As I stood in line waiting to board the MV Explorer, I thought to myself, “There’s no turning back now.” I looked around at all the other adventurous, excited college students surrounding me as the bright Bahamian sun beat down on my head. As I knew would be the case, there was not a familiar face in sight. I was about to board a ship that would take me thousands of miles away from everything that I knew and loved. Everything that was comfortable and familiar would be completely out of sight for the next four months. I was completely, out-of-my-mind terrified.

But, that’s the thing about travel. It can be scary. It can be uncomfortable. It can push you in ways that you never wanted to be pushed. It can challenge your body, mind, and spirit to the point of exhaustion and frustration. But honestly, this is one of the big reasons that I love it.

I left my parents behind on the dock that day and sailed away on what would be the greatest journey of my life, a voyage around the world that led me to new and exciting places that I have only ever dreamed about. Because that’s the thing about fear, sometimes you just have to let go of it and hope for the best.

And let me tell you, testing the limits of my fear did not end there. Around every corner lurked a new experience that had me, sometimes verbally but often only in my own head, shaking in my boat shoes. I seemed to constantly be asking myself, “How far will you go?” “Will you take a risk and step out of your comfort zone?” “Are you actually going to pee in that dirty hole in the floor of this speeding train?”

Sometimes, it was individual experiences that I feared the most. I prayed the entire time I was clutching my little Vietnamese motorbike driver as he whizzed in and out of traffic on the crazy, jam-packed streets of Ho Chi Minh City. With only a flimsy, loose helmet covered in Looney Tunes stickers between my head and the pavement, it’s safe to say I saw my life flash before my eyes more than once as we narrowly escaped accident after accident. I’m pretty sure that I may have cracked one of his ribs I was squeezing so tightly. Poor guy.

But then, I remember looking around me and realizing that this was a once-in-a-lifetime opportunity. The sun was shining, the wind was in my hair, and a beautiful and interesting new city was all around me. I loosened my grip, opened my eyes wide, tilted my head back and just let go.

Now, I’ll be honest. This day did not leave me totally unscathed.  I ended up with a pretty nasty, possibly third-degree, burn on the inside of my right calf from jumping off the wrong side of the bike and brushing up against the exhaust. I’m not going to lie, it hurt.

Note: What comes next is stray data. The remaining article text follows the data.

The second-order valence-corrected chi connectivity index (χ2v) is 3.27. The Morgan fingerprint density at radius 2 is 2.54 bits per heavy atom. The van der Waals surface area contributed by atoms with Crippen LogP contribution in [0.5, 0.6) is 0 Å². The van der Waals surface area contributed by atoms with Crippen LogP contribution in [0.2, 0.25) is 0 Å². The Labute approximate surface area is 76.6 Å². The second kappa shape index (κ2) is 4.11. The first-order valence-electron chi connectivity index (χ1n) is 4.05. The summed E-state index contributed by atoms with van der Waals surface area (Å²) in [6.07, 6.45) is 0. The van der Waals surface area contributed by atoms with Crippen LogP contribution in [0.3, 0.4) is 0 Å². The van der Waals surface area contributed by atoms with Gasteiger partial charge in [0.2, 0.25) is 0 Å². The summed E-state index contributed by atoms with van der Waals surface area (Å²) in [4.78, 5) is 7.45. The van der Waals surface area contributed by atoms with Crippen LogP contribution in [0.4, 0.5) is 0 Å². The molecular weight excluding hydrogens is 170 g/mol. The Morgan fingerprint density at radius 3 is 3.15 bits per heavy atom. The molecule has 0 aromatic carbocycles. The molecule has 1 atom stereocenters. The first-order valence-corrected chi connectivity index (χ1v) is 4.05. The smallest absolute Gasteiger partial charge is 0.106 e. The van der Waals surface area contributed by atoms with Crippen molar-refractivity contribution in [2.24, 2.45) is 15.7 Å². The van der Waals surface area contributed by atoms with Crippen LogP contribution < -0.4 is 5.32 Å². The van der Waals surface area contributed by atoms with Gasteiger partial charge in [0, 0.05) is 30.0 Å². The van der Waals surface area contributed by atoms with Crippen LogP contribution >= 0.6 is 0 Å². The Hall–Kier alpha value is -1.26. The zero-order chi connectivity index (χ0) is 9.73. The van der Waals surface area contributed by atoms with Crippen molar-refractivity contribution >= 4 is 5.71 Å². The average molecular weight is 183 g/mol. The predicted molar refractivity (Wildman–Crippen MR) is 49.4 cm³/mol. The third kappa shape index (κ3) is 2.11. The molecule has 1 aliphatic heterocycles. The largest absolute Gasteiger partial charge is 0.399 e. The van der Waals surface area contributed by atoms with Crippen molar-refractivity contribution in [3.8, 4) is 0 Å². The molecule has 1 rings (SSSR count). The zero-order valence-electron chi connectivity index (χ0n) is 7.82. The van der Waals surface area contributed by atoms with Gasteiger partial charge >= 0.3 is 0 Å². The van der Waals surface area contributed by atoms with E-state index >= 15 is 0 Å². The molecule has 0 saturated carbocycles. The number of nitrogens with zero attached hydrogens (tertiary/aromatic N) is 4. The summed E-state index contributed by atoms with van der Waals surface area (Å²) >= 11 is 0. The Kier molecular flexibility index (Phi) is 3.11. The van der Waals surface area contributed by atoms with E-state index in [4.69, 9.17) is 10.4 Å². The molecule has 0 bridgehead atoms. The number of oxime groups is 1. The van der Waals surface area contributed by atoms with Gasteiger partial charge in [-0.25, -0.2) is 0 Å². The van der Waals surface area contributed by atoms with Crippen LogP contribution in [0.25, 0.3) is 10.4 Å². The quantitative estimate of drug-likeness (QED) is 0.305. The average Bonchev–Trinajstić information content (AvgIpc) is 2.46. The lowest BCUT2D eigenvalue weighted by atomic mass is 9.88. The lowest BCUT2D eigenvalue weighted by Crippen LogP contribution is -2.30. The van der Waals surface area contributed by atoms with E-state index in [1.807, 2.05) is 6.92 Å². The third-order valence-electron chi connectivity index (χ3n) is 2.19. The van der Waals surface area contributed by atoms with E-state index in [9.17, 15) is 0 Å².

But you know what, I can handle a little burn. I had an amazing day riding around town on the back of that motorbike, and I experienced the city in a way that I never would have sitting in the back of a taxi. Plus, that exhaust left me a pretty badass scar and now for the rest of my life I can point down at my leg and tell stories of the amazing experiences I had back in Vietnam.  Letting go, so worth it.

Sometimes it was a whole country I was afraid of. India completely petrified me. I think it was because I knew that I was going to see things that I had never seen before, and some of them would be really disturbing. I tried to prepare myself for the poverty, the congestion, the filth, the heat. However, thinking about these things just made me more and more nervous. But scared or not, the day our ship pulled into the port of Chennai I knew that I had to just do it.

As I stepped out onto the deck and began to descend down the gangway stairs I immediately felt the intense, strangling humidity take me over and I breathed in a thick, dusty air that I had never before experienced. Again, there was no turning back and I was forced to let go of my fears and give into this new country.

India was definitely overwhelming. The rickshaw drivers and the beggars were remorseless, the streets were crowded, the heat was unrelenting, and the smell was, well the smell was interesting I’ll just say that. I could have easily let my fears and frustrations get the best of me and not seen what was lying under the surface of all of this, but I’m so glad I didn’t. It wasn’t always easy, which anyone who was ever endured a third class bedbug infested Indian sleeper train can attest to, but it was worth it.

I ended up really letting my guard down and taking in all of the wonderful things India had to offer; gloriously spicy and delicious food, vibrantly bright colors, beautiful and welcoming people, and a rich, unique, and splendid culture. It is truly an amazing country, and I wouldn’t change my experience there for anything. I got to learn about a place and people so different from my own, which was an amazing gift. Again, letting go, so worth it.

It’s funny that the more scared I am for something, the more fun, rewarding, and valuable it ends up being. Though I tried to seem fearless during my travels, I was definitely far from it. Whether it was jumping out of a plane in Hawaii, swimming amongst humongous wild jellyfish in Thailand, eating completely unrecognizable (except for that it kind of resembled worms) food in Japan, standing merely three feet from flowing lava on the top of a volcano in Guatemala, or venturing into a unknown Baptist church in a South African township for a Sunday service, I released my fears and did my best to never look back. Without a little fear travel wouldn’t be an adventure, and in my book that’s just plain boring.